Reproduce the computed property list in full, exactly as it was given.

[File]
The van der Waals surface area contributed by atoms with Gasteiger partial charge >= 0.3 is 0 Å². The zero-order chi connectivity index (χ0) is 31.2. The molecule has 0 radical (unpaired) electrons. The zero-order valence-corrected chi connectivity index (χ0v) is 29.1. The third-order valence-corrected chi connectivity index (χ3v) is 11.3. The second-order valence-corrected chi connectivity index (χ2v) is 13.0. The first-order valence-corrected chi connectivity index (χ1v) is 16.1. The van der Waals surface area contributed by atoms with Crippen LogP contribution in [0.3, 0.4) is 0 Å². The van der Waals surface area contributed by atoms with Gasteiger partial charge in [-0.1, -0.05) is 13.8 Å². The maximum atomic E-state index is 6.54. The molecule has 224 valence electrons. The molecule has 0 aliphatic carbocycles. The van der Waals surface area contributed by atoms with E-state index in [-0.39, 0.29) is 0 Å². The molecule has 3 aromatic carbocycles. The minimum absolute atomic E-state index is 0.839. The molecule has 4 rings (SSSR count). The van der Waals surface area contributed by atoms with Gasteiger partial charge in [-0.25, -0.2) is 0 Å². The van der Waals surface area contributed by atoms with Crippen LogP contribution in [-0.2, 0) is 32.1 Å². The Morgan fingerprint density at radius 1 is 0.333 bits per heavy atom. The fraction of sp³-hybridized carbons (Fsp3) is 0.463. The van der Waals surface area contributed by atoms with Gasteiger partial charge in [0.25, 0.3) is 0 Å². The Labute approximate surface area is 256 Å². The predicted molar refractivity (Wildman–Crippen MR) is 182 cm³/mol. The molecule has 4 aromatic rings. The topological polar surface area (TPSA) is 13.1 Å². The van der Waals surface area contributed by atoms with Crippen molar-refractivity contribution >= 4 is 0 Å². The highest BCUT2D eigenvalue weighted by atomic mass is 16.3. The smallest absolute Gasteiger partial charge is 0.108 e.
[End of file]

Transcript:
The van der Waals surface area contributed by atoms with Gasteiger partial charge >= 0.3 is 0 Å². The zero-order chi connectivity index (χ0) is 31.2. The molecule has 0 radical (unpaired) electrons. The zero-order valence-corrected chi connectivity index (χ0v) is 29.1. The third-order valence-corrected chi connectivity index (χ3v) is 11.3. The second-order valence-corrected chi connectivity index (χ2v) is 13.0. The first-order valence-corrected chi connectivity index (χ1v) is 16.1. The van der Waals surface area contributed by atoms with Crippen LogP contribution in [0.3, 0.4) is 0 Å². The van der Waals surface area contributed by atoms with Gasteiger partial charge in [-0.1, -0.05) is 13.8 Å². The maximum atomic E-state index is 6.54. The molecule has 224 valence electrons. The molecule has 0 aliphatic carbocycles. The van der Waals surface area contributed by atoms with E-state index in [-0.39, 0.29) is 0 Å². The molecule has 3 aromatic carbocycles. The minimum absolute atomic E-state index is 0.839. The molecule has 4 rings (SSSR count). The van der Waals surface area contributed by atoms with Gasteiger partial charge in [-0.25, -0.2) is 0 Å². The van der Waals surface area contributed by atoms with Crippen LogP contribution in [-0.2, 0) is 32.1 Å². The Morgan fingerprint density at radius 1 is 0.333 bits per heavy atom. The fraction of sp³-hybridized carbons (Fsp3) is 0.463. The van der Waals surface area contributed by atoms with Gasteiger partial charge in [0.25, 0.3) is 0 Å². The Labute approximate surface area is 256 Å². The predicted molar refractivity (Wildman–Crippen MR) is 182 cm³/mol. The molecule has 4 aromatic rings. The topological polar surface area (TPSA) is 13.1 Å². The van der Waals surface area contributed by atoms with Crippen molar-refractivity contribution >= 4 is 0 Å². The highest BCUT2D eigenvalue weighted by atomic mass is 16.3. The smallest absolute Gasteiger partial charge is 0.108 e.